Is vertical order with ragged bottoms OK?
If it is, then CSS columns will do just fine.
Flexbox can do vertical columns with ragged endings too
But it’s not quite as clever, because you’ll need to set a height of some kind to get it to wrap the columns. You’ll also have to be explicit about widths rather than having it decide columns for you.
But it’s doable and it does auto space the gaps if there is room.
Jamie Perkins originally wrote this, then Janosh Riebesell re-wrote it and, now I’m porting it here.
It totally messes with the order and requires the children to be flexy about their height, but it does the trick:
Is horizontal line masonry OK?
If it’s just the uneven brick-like look you’re after, then horizontal masonry is way easier. You could probably even float stuff if you don’t care about the ragged edge. If you wanna keep it a block… flexbox with allowed
flex-grow is the ticket.
You’d think CSS grid could help
CSS grid is very amazing and useful in a CSS developer’s everyday life, but it’s not really designed for masonry style layouts. CSS grid is about defining lines and placing things along those lines, where masonry is about letting elements end where they may, but still exerting some positional influence.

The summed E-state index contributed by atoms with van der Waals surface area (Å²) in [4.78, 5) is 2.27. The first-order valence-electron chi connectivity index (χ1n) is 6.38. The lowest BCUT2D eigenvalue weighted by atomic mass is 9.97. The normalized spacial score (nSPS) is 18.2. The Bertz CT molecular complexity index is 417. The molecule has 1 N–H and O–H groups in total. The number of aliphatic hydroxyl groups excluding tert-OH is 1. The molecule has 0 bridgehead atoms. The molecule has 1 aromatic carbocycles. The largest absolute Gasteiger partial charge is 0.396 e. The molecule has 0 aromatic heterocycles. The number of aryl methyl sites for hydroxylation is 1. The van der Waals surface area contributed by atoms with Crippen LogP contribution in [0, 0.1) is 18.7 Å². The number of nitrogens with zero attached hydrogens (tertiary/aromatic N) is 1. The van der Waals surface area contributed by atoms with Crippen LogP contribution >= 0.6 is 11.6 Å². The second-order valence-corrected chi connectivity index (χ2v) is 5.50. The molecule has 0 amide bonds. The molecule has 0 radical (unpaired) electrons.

Balázs Sziklai has a nice example of auto-flowing grids that all stack together nicely, with pretty good horiziontal ordering:
But you can see how strict the lines are. There is a way though!
Andy Barefoot wrote up a great guide. The trick is setting up repeating grid rows that are fairly short, letting the elements fall into the grid horizontally as they may, then adjusting their heights to match the grid with some fairly light math to calculate how many rows they should span.
DOM-shifted elements in a CSS columns layout
What people generally want is column-stacking (varied heights on elements), but with horizontal ordering. That last grid demo above handles it pretty well, but it’s not the only way.
There’s also the original library
Float away, my pretties.
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